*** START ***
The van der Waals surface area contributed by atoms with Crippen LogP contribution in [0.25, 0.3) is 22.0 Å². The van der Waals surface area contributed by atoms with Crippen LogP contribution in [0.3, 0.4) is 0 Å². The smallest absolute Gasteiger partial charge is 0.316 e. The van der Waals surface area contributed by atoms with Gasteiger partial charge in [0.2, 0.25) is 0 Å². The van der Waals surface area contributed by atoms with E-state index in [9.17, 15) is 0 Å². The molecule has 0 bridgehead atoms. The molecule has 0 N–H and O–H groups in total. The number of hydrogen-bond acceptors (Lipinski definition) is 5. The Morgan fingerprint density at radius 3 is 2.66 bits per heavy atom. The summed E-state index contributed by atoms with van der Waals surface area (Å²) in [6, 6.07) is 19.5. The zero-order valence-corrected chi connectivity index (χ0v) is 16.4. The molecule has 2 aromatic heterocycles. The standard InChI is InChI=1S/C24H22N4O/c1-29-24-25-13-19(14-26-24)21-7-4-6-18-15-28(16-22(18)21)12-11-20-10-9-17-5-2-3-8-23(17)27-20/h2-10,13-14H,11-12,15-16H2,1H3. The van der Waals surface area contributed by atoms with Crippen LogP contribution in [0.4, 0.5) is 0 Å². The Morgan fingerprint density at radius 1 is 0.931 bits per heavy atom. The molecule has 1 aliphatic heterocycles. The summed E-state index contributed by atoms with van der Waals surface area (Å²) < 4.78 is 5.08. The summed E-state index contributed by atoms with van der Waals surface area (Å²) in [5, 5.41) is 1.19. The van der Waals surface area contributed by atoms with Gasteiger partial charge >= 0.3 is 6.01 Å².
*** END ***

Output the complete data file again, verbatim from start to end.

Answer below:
The van der Waals surface area contributed by atoms with Crippen LogP contribution in [0.25, 0.3) is 22.0 Å². The van der Waals surface area contributed by atoms with Crippen LogP contribution in [0.3, 0.4) is 0 Å². The smallest absolute Gasteiger partial charge is 0.316 e. The van der Waals surface area contributed by atoms with Gasteiger partial charge in [0.2, 0.25) is 0 Å². The van der Waals surface area contributed by atoms with E-state index in [9.17, 15) is 0 Å². The molecule has 0 bridgehead atoms. The molecule has 0 N–H and O–H groups in total. The number of hydrogen-bond acceptors (Lipinski definition) is 5. The Morgan fingerprint density at radius 3 is 2.66 bits per heavy atom. The summed E-state index contributed by atoms with van der Waals surface area (Å²) in [6, 6.07) is 19.5. The zero-order valence-corrected chi connectivity index (χ0v) is 16.4. The molecule has 2 aromatic heterocycles. The standard InChI is InChI=1S/C24H22N4O/c1-29-24-25-13-19(14-26-24)21-7-4-6-18-15-28(16-22(18)21)12-11-20-10-9-17-5-2-3-8-23(17)27-20/h2-10,13-14H,11-12,15-16H2,1H3. The van der Waals surface area contributed by atoms with Crippen LogP contribution in [0.4, 0.5) is 0 Å². The Morgan fingerprint density at radius 1 is 0.931 bits per heavy atom. The molecule has 1 aliphatic heterocycles. The summed E-state index contributed by atoms with van der Waals surface area (Å²) < 4.78 is 5.08. The summed E-state index contributed by atoms with van der Waals surface area (Å²) in [5, 5.41) is 1.19. The van der Waals surface area contributed by atoms with Gasteiger partial charge >= 0.3 is 6.01 Å².